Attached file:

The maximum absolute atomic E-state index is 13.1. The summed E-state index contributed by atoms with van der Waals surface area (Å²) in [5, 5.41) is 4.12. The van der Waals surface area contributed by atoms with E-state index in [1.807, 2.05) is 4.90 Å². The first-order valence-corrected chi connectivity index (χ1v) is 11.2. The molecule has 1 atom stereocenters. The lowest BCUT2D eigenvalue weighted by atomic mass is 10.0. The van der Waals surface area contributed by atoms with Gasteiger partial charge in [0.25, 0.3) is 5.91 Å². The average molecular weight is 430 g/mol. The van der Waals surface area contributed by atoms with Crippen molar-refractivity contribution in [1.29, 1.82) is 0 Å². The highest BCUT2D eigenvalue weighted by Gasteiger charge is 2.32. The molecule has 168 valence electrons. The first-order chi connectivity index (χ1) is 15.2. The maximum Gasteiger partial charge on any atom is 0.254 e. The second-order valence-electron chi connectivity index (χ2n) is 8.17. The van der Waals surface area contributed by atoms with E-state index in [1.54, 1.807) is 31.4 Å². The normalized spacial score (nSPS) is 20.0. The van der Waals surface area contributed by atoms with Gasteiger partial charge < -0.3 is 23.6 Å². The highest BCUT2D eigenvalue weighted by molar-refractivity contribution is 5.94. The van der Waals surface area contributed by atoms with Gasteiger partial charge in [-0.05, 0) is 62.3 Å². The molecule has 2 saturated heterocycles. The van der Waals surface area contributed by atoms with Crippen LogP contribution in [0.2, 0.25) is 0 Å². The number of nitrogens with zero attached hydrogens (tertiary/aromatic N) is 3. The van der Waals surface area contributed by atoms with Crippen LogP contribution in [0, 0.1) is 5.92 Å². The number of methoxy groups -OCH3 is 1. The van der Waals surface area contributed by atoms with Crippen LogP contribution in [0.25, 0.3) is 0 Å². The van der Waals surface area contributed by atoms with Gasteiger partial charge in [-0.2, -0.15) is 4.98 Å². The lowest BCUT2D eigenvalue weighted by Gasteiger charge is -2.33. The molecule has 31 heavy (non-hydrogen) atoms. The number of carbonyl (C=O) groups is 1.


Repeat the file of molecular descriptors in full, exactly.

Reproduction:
The maximum absolute atomic E-state index is 13.1. The summed E-state index contributed by atoms with van der Waals surface area (Å²) in [5, 5.41) is 4.12. The van der Waals surface area contributed by atoms with E-state index in [1.807, 2.05) is 4.90 Å². The first-order valence-corrected chi connectivity index (χ1v) is 11.2. The molecule has 1 atom stereocenters. The lowest BCUT2D eigenvalue weighted by atomic mass is 10.0. The van der Waals surface area contributed by atoms with Gasteiger partial charge in [0.25, 0.3) is 5.91 Å². The average molecular weight is 430 g/mol. The van der Waals surface area contributed by atoms with Crippen molar-refractivity contribution in [1.29, 1.82) is 0 Å². The highest BCUT2D eigenvalue weighted by Gasteiger charge is 2.32. The molecule has 168 valence electrons. The first-order chi connectivity index (χ1) is 15.2. The maximum Gasteiger partial charge on any atom is 0.254 e. The second-order valence-electron chi connectivity index (χ2n) is 8.17. The van der Waals surface area contributed by atoms with E-state index in [1.54, 1.807) is 31.4 Å². The normalized spacial score (nSPS) is 20.0. The van der Waals surface area contributed by atoms with Gasteiger partial charge < -0.3 is 23.6 Å². The highest BCUT2D eigenvalue weighted by molar-refractivity contribution is 5.94. The van der Waals surface area contributed by atoms with Gasteiger partial charge in [-0.05, 0) is 62.3 Å². The molecule has 2 saturated heterocycles. The van der Waals surface area contributed by atoms with Crippen LogP contribution in [0.2, 0.25) is 0 Å². The number of nitrogens with zero attached hydrogens (tertiary/aromatic N) is 3. The van der Waals surface area contributed by atoms with Crippen LogP contribution in [0, 0.1) is 5.92 Å². The number of methoxy groups -OCH3 is 1. The van der Waals surface area contributed by atoms with Crippen LogP contribution in [0.25, 0.3) is 0 Å². The van der Waals surface area contributed by atoms with Gasteiger partial charge in [-0.2, -0.15) is 4.98 Å². The lowest BCUT2D eigenvalue weighted by Gasteiger charge is -2.33. The molecule has 31 heavy (non-hydrogen) atoms. The number of carbonyl (C=O) groups is 1.